This study was designed to investigate color changes of heat treated and varnished Scots pine (Pinus sylvestris L.) and Oriental beech (Fagus orientalis L.) after 3 months of weathering. Heat treatment of Oriental beech and Scots pine wood was carried out by hot air in an oven for 1, 2, and 3 hours at 205, 215, and 225°C. After heat treatment, wood specimens were varnished using a polyurethane varnish (PV) and cellulosic varnish (CV). The results of study showed that heat treatment generally caused decrease of lightness of both wood specimens before weathering. In general, while heated and PV coated Scots pine and Oriental beech wood surfaces turned to reddish and yellowish, heated and CV coated Scots pine and Oriental beech wood surfaces turned to reddish and bluish after weathering. The total color changes of heated and varnished both wood specimens were lower than only varnished both wood specimens after weathering.
This study was designed to investigate some surface characteristics such as gloss, color, and surface hardness changes of Scots pine wood preimpregnated with some copper-based chemicals before varnish coating after accelerated weathering. While Adolit KD-5 (AD-KD 5), Wolmanit CX-8 (WCX-8), and Celcure AC-500 (CAC-500) were used as copper-based impregnation chemicals, water-based varnish (WBV) was used as a coating material. Results showed that surface hardness and gloss values of Scots pine were increased after accelerated weathering. Impregnated and WBV coated Scots pine gave better surface characteristics compared to only WBV coated Scots pine. In impregnation chemicals, while AD-KD 5 showed the most appropriate chemical, in terms of surface hardness and total color changes, CAC-500 was found the most valuable chemical in terms of gloss changes after 1000 h accelerated weathering exposure.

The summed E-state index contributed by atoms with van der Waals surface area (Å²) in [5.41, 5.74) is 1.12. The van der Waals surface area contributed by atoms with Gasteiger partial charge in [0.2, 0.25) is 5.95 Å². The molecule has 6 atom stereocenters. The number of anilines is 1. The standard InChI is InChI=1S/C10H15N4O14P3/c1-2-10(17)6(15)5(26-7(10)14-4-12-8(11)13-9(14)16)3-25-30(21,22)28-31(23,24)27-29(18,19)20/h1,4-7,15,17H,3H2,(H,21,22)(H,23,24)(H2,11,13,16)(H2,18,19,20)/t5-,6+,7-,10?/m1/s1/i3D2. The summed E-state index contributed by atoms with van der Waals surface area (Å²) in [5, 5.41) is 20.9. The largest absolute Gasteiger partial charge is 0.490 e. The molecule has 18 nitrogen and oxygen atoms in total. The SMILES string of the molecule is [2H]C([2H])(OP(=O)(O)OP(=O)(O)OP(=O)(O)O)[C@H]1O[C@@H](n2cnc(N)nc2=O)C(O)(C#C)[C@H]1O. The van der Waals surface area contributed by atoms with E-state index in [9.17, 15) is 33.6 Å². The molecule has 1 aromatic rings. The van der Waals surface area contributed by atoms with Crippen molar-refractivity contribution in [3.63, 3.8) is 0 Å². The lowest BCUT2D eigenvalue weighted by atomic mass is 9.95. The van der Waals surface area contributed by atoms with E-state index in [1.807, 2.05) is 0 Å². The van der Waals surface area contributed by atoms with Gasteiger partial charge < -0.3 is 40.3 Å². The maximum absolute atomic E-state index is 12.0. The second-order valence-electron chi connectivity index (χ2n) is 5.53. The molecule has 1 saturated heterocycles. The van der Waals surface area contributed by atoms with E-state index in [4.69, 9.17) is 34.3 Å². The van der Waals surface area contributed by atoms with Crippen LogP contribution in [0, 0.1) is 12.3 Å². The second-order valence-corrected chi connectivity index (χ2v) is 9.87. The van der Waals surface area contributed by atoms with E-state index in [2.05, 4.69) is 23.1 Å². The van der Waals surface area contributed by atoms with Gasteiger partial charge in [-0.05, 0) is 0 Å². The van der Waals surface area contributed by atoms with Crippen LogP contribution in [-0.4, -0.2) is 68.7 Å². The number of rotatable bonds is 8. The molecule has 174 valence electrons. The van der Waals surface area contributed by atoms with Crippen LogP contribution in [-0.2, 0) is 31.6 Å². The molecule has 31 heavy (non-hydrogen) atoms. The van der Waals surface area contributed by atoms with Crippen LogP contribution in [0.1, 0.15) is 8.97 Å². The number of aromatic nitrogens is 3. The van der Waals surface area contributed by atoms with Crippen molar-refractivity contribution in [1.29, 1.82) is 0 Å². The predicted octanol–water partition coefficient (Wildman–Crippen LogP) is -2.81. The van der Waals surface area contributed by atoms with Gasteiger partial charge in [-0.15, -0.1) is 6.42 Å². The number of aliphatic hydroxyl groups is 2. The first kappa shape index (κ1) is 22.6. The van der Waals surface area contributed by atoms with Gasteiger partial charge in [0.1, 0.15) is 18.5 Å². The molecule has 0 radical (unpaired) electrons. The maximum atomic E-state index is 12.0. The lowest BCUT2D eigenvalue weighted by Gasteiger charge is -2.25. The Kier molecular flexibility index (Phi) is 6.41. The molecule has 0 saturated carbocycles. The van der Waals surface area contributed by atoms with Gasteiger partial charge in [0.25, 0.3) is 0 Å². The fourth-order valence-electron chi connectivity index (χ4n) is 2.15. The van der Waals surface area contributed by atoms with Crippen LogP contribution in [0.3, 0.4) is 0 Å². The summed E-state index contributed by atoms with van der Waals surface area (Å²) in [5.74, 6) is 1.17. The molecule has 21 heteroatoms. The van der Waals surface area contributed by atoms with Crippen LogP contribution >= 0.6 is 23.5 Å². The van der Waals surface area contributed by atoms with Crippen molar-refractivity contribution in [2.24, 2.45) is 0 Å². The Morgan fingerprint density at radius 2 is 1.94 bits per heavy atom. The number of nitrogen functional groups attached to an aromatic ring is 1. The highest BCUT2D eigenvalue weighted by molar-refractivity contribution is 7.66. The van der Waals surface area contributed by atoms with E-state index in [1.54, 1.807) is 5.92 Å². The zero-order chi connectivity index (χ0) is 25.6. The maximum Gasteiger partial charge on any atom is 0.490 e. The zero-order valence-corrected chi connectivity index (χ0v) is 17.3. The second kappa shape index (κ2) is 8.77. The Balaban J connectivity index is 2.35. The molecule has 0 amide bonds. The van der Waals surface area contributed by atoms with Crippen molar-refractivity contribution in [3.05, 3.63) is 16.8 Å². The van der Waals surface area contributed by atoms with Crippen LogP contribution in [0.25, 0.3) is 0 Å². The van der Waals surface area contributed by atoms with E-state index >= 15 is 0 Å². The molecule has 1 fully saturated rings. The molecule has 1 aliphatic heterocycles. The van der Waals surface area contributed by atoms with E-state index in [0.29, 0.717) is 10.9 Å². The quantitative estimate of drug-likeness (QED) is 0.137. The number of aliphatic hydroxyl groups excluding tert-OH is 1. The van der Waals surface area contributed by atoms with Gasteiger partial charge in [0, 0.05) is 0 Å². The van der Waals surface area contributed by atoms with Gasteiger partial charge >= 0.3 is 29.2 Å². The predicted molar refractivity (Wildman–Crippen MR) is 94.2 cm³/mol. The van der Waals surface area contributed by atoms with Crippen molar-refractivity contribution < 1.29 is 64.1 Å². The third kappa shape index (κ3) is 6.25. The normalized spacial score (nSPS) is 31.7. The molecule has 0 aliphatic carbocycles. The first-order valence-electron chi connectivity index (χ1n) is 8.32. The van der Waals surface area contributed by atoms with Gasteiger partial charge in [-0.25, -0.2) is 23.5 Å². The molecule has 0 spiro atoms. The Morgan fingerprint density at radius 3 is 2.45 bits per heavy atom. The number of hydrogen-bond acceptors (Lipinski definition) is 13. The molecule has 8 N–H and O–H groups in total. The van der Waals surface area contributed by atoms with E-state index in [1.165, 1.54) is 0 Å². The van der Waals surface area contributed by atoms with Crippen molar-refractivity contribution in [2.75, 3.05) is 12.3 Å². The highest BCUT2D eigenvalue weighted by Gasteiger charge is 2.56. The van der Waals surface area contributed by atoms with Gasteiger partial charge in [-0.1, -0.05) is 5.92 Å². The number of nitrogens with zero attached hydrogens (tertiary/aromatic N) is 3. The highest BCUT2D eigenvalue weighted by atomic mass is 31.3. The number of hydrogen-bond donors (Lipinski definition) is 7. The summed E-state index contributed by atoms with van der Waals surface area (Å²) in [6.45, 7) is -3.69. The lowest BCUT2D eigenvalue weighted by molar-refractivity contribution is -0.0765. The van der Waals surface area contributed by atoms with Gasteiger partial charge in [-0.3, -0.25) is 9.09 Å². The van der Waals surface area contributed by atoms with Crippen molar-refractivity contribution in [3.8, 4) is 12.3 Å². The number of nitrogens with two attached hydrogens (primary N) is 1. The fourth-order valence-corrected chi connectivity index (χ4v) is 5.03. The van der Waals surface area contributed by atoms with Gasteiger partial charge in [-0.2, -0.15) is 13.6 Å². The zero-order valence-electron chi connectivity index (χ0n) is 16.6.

This study deals with the variability of wood density, compression strength and the impact bending strength within the trunk of Scots pine (Pinus sylvestris L.). The impact of the site on the examined properties was also evaluated. The tree samplers come from four different sites that are representative for Scots pine growth in the Czech Republic. From the samplers the sections representing a basal part of the trunk and a middle part of the tree were cut. The most significant influence of the site was confirmed for wood density; on the other hand, the influence of the site is ambiguous in terms of the examined strength characteristics. A decrease in the wood properties with increasing trunk height was proven for all tested properties. The highest impact of the position was observed for wood density, while the results of vertical variability in mechanical properties are not always significant (compression strength: basal 47.1 MPa and middle 45.8 MPa). A close correlation between mechanical properties and wood density was also proven.
This study deals with the influence of the silvicultural measures on selected mechanical properties of Scots pine (Pinus sylvestris L.) wood in the Czech Republic. Sample trees were selected at two different localities that are characteristic of Scots pine growth, and they represent two different Scots pine regeneration methods, namely the clear-cutting and shelterwood regeneration method. We tested compressive strength and impact bending strength. The density of the wood was also evaluated as a factor influencing strength characteristics. The shelterwood regeneration method shows higher values in most of the investigated characteristics (49.3 MPa for the shelterwood method and 44.6 MPa for the clear-cutting method in the case of compressive strength); however, these differences are not significant for the processing industry. Another positive effect of the shelterwood regeneration method is the even distribution of the properties within the trunk in radial direction in contrast to clear-cutting method.